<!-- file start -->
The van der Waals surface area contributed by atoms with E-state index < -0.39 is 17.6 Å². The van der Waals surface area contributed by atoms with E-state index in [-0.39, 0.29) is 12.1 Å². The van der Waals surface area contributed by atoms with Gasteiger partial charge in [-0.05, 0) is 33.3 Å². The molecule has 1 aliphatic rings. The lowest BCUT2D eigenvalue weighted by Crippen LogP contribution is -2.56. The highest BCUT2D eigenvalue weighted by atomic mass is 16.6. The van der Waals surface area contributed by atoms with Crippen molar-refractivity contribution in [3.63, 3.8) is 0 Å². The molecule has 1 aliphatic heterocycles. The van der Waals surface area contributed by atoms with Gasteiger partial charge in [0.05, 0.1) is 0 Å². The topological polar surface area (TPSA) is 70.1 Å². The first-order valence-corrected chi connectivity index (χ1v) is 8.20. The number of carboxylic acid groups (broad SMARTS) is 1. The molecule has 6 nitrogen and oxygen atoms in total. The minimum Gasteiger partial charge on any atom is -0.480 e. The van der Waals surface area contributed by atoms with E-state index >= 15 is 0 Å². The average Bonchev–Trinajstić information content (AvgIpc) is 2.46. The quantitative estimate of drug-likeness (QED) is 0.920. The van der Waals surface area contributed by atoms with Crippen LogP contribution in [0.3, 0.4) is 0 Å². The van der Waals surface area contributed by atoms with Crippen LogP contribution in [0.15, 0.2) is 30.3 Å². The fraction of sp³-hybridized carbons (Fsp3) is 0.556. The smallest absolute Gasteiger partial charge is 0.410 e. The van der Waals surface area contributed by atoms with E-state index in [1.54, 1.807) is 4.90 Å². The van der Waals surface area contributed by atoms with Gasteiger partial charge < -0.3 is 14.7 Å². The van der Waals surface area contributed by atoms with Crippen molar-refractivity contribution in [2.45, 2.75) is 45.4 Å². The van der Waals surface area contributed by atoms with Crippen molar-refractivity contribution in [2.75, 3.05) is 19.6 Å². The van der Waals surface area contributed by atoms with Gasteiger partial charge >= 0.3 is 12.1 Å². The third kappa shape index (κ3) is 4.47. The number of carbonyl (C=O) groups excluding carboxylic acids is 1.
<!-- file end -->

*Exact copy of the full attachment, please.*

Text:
The van der Waals surface area contributed by atoms with E-state index < -0.39 is 17.6 Å². The van der Waals surface area contributed by atoms with E-state index in [-0.39, 0.29) is 12.1 Å². The van der Waals surface area contributed by atoms with Gasteiger partial charge in [-0.05, 0) is 33.3 Å². The molecule has 1 aliphatic rings. The lowest BCUT2D eigenvalue weighted by Crippen LogP contribution is -2.56. The highest BCUT2D eigenvalue weighted by atomic mass is 16.6. The van der Waals surface area contributed by atoms with Crippen molar-refractivity contribution in [3.63, 3.8) is 0 Å². The molecule has 1 aliphatic heterocycles. The van der Waals surface area contributed by atoms with Gasteiger partial charge in [0.05, 0.1) is 0 Å². The topological polar surface area (TPSA) is 70.1 Å². The first-order valence-corrected chi connectivity index (χ1v) is 8.20. The number of carboxylic acid groups (broad SMARTS) is 1. The molecule has 6 nitrogen and oxygen atoms in total. The minimum Gasteiger partial charge on any atom is -0.480 e. The van der Waals surface area contributed by atoms with E-state index >= 15 is 0 Å². The average Bonchev–Trinajstić information content (AvgIpc) is 2.46. The quantitative estimate of drug-likeness (QED) is 0.920. The van der Waals surface area contributed by atoms with Crippen LogP contribution in [0.3, 0.4) is 0 Å². The van der Waals surface area contributed by atoms with Crippen LogP contribution in [0.15, 0.2) is 30.3 Å². The fraction of sp³-hybridized carbons (Fsp3) is 0.556. The smallest absolute Gasteiger partial charge is 0.410 e. The van der Waals surface area contributed by atoms with E-state index in [1.54, 1.807) is 4.90 Å². The van der Waals surface area contributed by atoms with Gasteiger partial charge < -0.3 is 14.7 Å². The van der Waals surface area contributed by atoms with Crippen molar-refractivity contribution in [2.45, 2.75) is 45.4 Å². The van der Waals surface area contributed by atoms with Crippen molar-refractivity contribution in [2.75, 3.05) is 19.6 Å². The van der Waals surface area contributed by atoms with Gasteiger partial charge >= 0.3 is 12.1 Å². The third kappa shape index (κ3) is 4.47. The number of carbonyl (C=O) groups excluding carboxylic acids is 1.